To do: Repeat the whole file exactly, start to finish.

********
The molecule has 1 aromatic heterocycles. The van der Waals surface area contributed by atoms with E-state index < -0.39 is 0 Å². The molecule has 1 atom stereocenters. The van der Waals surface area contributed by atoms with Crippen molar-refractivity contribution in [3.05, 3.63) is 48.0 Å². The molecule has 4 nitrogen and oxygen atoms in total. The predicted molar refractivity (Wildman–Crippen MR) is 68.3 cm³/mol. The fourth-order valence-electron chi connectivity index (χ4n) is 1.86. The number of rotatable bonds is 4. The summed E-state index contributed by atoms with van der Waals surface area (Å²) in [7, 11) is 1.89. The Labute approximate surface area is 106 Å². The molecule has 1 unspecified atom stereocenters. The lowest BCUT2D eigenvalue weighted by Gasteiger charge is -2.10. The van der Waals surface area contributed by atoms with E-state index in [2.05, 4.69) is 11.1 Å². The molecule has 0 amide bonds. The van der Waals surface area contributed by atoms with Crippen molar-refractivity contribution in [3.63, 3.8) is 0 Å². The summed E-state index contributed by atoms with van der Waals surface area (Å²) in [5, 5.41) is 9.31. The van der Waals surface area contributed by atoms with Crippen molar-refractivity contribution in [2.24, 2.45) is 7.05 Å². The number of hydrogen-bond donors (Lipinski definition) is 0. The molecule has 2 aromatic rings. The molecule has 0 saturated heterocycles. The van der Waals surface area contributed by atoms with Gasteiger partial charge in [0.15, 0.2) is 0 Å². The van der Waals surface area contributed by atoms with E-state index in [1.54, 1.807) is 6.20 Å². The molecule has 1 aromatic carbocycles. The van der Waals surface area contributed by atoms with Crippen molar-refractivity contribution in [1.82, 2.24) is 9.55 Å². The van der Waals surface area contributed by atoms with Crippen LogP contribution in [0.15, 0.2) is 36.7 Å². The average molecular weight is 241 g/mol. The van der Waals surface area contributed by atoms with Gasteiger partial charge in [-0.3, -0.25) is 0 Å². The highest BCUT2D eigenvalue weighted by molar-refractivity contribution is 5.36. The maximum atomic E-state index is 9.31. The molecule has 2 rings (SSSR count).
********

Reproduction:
The molecule has 1 aromatic heterocycles. The van der Waals surface area contributed by atoms with E-state index < -0.39 is 0 Å². The molecule has 1 atom stereocenters. The van der Waals surface area contributed by atoms with Crippen molar-refractivity contribution in [3.05, 3.63) is 48.0 Å². The molecule has 4 nitrogen and oxygen atoms in total. The predicted molar refractivity (Wildman–Crippen MR) is 68.3 cm³/mol. The fourth-order valence-electron chi connectivity index (χ4n) is 1.86. The number of rotatable bonds is 4. The summed E-state index contributed by atoms with van der Waals surface area (Å²) in [7, 11) is 1.89. The Labute approximate surface area is 106 Å². The molecule has 1 unspecified atom stereocenters. The lowest BCUT2D eigenvalue weighted by Gasteiger charge is -2.10. The van der Waals surface area contributed by atoms with E-state index in [2.05, 4.69) is 11.1 Å². The molecule has 0 amide bonds. The van der Waals surface area contributed by atoms with Crippen molar-refractivity contribution in [3.63, 3.8) is 0 Å². The summed E-state index contributed by atoms with van der Waals surface area (Å²) in [5, 5.41) is 9.31. The van der Waals surface area contributed by atoms with Crippen molar-refractivity contribution in [2.24, 2.45) is 7.05 Å². The number of hydrogen-bond donors (Lipinski definition) is 0. The molecule has 2 aromatic rings. The molecule has 0 saturated heterocycles. The van der Waals surface area contributed by atoms with Gasteiger partial charge in [0.15, 0.2) is 0 Å². The van der Waals surface area contributed by atoms with E-state index in [1.54, 1.807) is 6.20 Å². The molecule has 1 aromatic carbocycles. The van der Waals surface area contributed by atoms with Crippen molar-refractivity contribution in [1.82, 2.24) is 9.55 Å². The van der Waals surface area contributed by atoms with Crippen LogP contribution in [0.15, 0.2) is 36.7 Å². The average molecular weight is 241 g/mol. The van der Waals surface area contributed by atoms with Gasteiger partial charge in [-0.3, -0.25) is 0 Å². The highest BCUT2D eigenvalue weighted by molar-refractivity contribution is 5.36. The maximum atomic E-state index is 9.31. The molecule has 2 rings (SSSR count).